This is an HTML version of an attachment to the Freedom of Information request 'Migraine research applications for NHMRC or MRFF funding'.

Department Reference: FOI 3275 
Ms Raphaella Crosby 
via email: 
Dear Ms Crosby 
Thank you for your request to the Department of Health on 26 October 2021 seeking access 
under the Freedom of Information Act 1982 (Cth) (the FOI Act) to the following: 
A list of all applications for MRFF funding over the past 5 years for migraine, including 
whether they were successful or unsuccessful. 

FOI decision 
I am authorised under subsection 23(1) of the FOI Act to make decisions in relation to 
Freedom of Information (FOI) requests. I am writing to notify you of my decision in 
response to your request. 
Appropriate steps have been taken to find the documents you requested, including 
searches of departmental file management systems. In accordance with section 17 of the 
FOI Act, a report was generated from grant application data held by the department which 
contains the information relevant to the scope of your request. 
The report identifies four applications, all unsuccessful, that fall within the scope of your 
request. However, I have decided to refuse access to the report containing the data you 
requested on the basis that it is exempt from disclosure under sections 45, 47E and 47G of 
the FOI Act. The reasons for my decision are set out further at Attachment A. 
Third Party Consultation 
You were informed on 19 November 2021 that consultation with third parties would be 
necessary. I took the submissions of the third parties into consideration when making my 

Freedom of Information Unit (MDP 516) GPO Box 9848 Canberra ACT 2601 
Telephone: (02) 6289 1666 ABN: 83 605 426 759 

FOI review rights 
If you are dissatisfied with my decision, you may apply for a review. 
Internal review 
Under section 54 of the FOI Act, you may apply for internal review of this decision.  
In accordance with section 54B of the FOI Act, an application for internal review must be 
made in writing within 30 days after the day you are notified of this decision (or such 
further period as the department allows). To assist in the internal review process, please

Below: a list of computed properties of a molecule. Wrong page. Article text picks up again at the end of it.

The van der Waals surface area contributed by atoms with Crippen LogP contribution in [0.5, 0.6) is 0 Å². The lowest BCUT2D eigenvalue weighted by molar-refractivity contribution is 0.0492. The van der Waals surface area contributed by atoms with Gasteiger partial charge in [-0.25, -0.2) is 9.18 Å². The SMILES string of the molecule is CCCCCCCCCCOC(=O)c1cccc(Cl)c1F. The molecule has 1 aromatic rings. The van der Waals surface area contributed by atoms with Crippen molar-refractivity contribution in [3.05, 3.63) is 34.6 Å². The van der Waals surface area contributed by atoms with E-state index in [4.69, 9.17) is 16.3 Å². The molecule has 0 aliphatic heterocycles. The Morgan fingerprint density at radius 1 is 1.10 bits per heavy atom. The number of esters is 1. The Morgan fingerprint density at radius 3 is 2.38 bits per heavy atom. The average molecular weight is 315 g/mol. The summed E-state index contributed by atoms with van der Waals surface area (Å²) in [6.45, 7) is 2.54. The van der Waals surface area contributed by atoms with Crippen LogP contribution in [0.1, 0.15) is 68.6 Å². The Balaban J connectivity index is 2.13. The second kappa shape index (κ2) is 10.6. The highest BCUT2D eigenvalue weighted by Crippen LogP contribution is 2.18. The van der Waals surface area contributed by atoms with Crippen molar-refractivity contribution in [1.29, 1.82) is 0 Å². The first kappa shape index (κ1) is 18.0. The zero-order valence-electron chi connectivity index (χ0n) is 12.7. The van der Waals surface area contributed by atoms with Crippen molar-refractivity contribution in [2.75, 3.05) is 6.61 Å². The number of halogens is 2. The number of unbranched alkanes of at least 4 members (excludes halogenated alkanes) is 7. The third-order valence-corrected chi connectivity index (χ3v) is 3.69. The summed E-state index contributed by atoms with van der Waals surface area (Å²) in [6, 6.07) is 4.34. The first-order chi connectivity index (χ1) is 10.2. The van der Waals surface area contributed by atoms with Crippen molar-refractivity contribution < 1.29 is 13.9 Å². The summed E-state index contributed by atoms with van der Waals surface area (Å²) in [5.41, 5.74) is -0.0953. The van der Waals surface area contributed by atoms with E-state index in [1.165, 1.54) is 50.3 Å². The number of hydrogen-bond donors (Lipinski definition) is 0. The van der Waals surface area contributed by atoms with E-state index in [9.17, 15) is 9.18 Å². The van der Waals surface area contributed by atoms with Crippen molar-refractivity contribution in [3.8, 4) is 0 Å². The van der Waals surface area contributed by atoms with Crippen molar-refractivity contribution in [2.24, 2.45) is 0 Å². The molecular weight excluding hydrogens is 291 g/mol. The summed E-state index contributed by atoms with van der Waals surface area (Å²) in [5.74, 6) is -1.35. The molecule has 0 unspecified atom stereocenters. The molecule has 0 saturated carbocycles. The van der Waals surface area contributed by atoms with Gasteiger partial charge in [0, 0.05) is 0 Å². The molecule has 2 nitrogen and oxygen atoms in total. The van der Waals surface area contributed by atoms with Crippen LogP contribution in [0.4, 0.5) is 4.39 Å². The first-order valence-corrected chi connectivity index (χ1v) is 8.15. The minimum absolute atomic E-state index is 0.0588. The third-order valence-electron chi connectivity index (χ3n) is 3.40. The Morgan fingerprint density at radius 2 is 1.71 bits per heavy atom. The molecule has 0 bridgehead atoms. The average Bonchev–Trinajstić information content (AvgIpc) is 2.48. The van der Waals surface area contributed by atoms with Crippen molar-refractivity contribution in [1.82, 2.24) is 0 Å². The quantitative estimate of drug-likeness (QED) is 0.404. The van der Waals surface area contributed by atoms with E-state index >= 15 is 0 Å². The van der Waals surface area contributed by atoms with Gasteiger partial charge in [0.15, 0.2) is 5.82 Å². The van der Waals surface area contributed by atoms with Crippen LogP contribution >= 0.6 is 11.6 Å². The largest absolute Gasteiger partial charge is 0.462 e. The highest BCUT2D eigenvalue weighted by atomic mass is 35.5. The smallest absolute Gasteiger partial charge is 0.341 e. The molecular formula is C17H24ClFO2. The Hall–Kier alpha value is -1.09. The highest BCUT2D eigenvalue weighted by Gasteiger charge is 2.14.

provide reasons you consider the review of my decision is necessary.  
The internal review will be carried out by another officer of this department within 30 days 
of receipt of your application. 
An application for an internal review should be addressed to: 
FOI Unit (MDP 516) 
Department of Health  
GPO Box 9848 
Information Commissioner review 
Alternatively, under section 54L of the FOI Act, you may apply to the Office of the 
Australian Information Commissioner (OAIC) for review of my decision by the 
Information Commissioner (IC).  
In accordance with subsection 54S(1) of the FOI Act, an IC review application in relation to 
a decision covered by subsection 54L(2) (access refusal decisions) must be made in writing 
within 60 days after the day you are notified of this decision (if you do not request an 
internal review). 
More information about IC review is available on the OAIC website at: 
The OAIC can be contacted by: 
1300 363 992 
If you are dissatisfied with action taken by the department, you may also make a complaint.  

Complaint to the department 
Complaints to the department are covered by the department’s privacy policy. A form for 
lodging a complaint directly to the department is available on the department’s website:   
Complaint to the IC 
Information about making a complaint to the IC about action taken by the department is 
available on the OAIC website:
Relevant provisions of the FOI Act 
The FOI Act, including the provisions referred to in this letter, can be accessed from the 
Federal Register of Legislation website:  
If you require clarification of any of the matters discussed in this letter you should contact 
the department’s Freedom of Information Unit at  
Yours sincerely 
Masha Somi 
Chief Executive Officer 
Health and Medical Research Office 
14 December 2021 


Material taken into account  
In making my decision, I had regard to the following:  
•  the terms of your request  
•  the content of the documents sought  
•  advice from departmental officers with responsibility for matters relating to the 
documents sought  
•  the relevant provisions of the FOI Act, and  
•  guidelines issued by the OAIC under section 93A of the FOI Act (the  
FOI Guidelines).  
Finding of facts and reasons for decision 
My findings of fact and reasons for deciding to exempt the relevant document are set out 
Section 45 – Materials obtained in confidence 
Section 45 of the FOI Act provides that a document is exempt if ‘its disclosure under this 
Act would found an action, by a person (other than an agency or the Commonwealth), for 
breach of confidence.’ 
Paragraph 5.155 of the FOI Guidelines states: 
The exemption is available where a person who provided the confidential 
information would be able to bring an action under the general law for breach of 
confidence to prevent disclosure, or to seek compensation for loss or damage arising 
from disclosure. 
Under paragraph 5.195 of the FOI Guidelines, to found an action for breach of confidence, 
the following five criteria must be satisfied in relation to the information: 
•  the information must be specifically identified 
•  the information must have the necessary quality of confidentiality 
•  the information must have been communicated and received on the basis of a 
mutual understanding of confidence 
•  the information must have been disclosed or threatened to be disclosed, without 
authority, and 
•  unauthorised disclosure of the information has or will cause detriment. 
Addressing the above criteria, I am satisfied that the document created by the department 
for the purposes of responding to your request: 
•  contains information that is specifically identified and confidential in nature 

•  that was communicated on the basis that it would remain confidential and not be 
shared with third parties 
•  in circumstances where there is a mutual understanding of confidence between the 
department and the third parties concerned